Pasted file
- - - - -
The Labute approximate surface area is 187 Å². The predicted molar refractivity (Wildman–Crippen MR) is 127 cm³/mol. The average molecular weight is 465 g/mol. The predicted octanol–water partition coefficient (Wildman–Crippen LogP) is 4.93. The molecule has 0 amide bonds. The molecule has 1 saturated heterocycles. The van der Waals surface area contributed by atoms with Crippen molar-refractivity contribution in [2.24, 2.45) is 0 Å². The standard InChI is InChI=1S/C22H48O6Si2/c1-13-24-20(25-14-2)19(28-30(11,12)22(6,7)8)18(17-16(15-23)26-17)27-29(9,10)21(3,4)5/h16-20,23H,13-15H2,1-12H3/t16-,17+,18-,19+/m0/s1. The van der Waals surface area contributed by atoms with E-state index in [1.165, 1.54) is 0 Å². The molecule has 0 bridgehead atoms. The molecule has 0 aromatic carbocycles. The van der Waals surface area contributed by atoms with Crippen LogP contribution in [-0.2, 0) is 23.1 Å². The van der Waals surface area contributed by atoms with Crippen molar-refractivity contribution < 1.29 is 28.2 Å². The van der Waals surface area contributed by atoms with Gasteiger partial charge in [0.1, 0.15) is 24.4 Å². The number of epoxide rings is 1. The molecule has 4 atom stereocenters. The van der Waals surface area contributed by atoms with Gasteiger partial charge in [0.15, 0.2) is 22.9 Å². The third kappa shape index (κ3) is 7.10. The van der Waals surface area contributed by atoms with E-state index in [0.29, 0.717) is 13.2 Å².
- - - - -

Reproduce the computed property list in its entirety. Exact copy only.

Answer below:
The Labute approximate surface area is 187 Å². The predicted molar refractivity (Wildman–Crippen MR) is 127 cm³/mol. The average molecular weight is 465 g/mol. The predicted octanol–water partition coefficient (Wildman–Crippen LogP) is 4.93. The molecule has 0 amide bonds. The molecule has 1 saturated heterocycles. The van der Waals surface area contributed by atoms with Crippen molar-refractivity contribution in [2.24, 2.45) is 0 Å². The standard InChI is InChI=1S/C22H48O6Si2/c1-13-24-20(25-14-2)19(28-30(11,12)22(6,7)8)18(17-16(15-23)26-17)27-29(9,10)21(3,4)5/h16-20,23H,13-15H2,1-12H3/t16-,17+,18-,19+/m0/s1. The van der Waals surface area contributed by atoms with E-state index in [1.165, 1.54) is 0 Å². The molecule has 0 bridgehead atoms. The molecule has 0 aromatic carbocycles. The van der Waals surface area contributed by atoms with Crippen LogP contribution in [-0.2, 0) is 23.1 Å². The van der Waals surface area contributed by atoms with Crippen molar-refractivity contribution < 1.29 is 28.2 Å². The van der Waals surface area contributed by atoms with Gasteiger partial charge in [0.1, 0.15) is 24.4 Å². The number of epoxide rings is 1. The molecule has 4 atom stereocenters. The van der Waals surface area contributed by atoms with Gasteiger partial charge in [0.15, 0.2) is 22.9 Å². The third kappa shape index (κ3) is 7.10. The van der Waals surface area contributed by atoms with E-state index in [0.29, 0.717) is 13.2 Å².